The OSCE, introduced by Harden et al. in 1975, is an approach to the assessment of clinical competence in which the components of competence are evaluated in a planned and structured way, with particular attention to objectivity of the examination. The student is assessed at a series of stations, with one or two aspects of competence being tested at each station. Overview of the history of the OSCE, description of administering the examination, and the advantages and disadvantages the method are presented with reference to our own experience.
The Further and Higher Education Act was established by the British Government in 1992. With this act, all former polytechnical schools have become universities accredited by the Funding Council as institutions able to offer university degrees. I studied the background of this Education Act, as well as some of the degree courses and curricula for allied medical sciences, at the University of Portsmouth in its new status.
To investigate the present state of teaching on terminal care and death in medical school pregraduate curriculums, I conducted a survey of 80 Japanese medical schools using a questionnaire in May and June, 1993. Ninety-one percent of the schools responted. Of the 73 responding schools, 24 stated that they have no formal educational program for medical students concerning the death and terminal care. Forty-nine schools (67%) said that they have terminal care and death education courses in their curriculum at present. This rate is the same as that about 20 years ago in the United States. In Japan, most schools have only lectures on the subject matter, of variable total duration, ranging from 1 to 32 hours (mean 6.4 hours). Only 5 schools have practical training with a chance for medical students to meet terminal patients. Practical training is conducted in hospice or hospice wards in 3 schools, in a pain clinic in 1 school, and in a standard inpatient ward in 1 school. Seven schools have training courses without participation by terminal patients, using role-playing (4 schools), and expression of student's opinions (3) instead. In England, the United States, and Australia, practical training with frequent one-on-one meetings between medical students and terminal patients (as patient-tutors) was reported.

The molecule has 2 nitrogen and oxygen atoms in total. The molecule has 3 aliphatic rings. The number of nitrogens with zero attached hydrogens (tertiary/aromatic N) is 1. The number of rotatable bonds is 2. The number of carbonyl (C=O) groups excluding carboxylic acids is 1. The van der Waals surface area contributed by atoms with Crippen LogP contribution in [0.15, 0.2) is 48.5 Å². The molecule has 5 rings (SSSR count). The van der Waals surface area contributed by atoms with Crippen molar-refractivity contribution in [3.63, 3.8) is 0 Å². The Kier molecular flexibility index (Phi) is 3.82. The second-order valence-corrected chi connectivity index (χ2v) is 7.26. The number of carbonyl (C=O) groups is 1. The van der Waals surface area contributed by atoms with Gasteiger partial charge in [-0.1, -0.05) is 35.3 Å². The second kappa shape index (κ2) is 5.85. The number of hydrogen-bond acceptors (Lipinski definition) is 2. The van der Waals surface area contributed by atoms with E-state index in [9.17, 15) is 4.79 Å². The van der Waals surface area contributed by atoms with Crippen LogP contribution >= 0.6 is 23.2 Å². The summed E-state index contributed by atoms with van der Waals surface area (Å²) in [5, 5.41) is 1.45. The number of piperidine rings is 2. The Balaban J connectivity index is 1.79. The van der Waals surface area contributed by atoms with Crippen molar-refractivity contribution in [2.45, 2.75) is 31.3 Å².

This paper reports on the practical course in health care administration that our fifth-year medical students are required to take in order to facilitate team health care. The course is intended to give students an opportunity to review health care from various viewpoints, including those of patients and ancillary medical personnel. In the present study, we used students' reports and a survey carried out immediately after the course, to measure student reactions and to examine the usefulness and possible improvements for the course. Approximately 90% of the students acknowledged value in this method of teaching, and believed their experience would help them in the future when they are doctors. Furthermore, the results of an anonymous questionnaire given to doctors with up to five years of postgraduate experience revealed that more than 60% of them supported the continuation of this type of practical course in team health care as a part of medical education.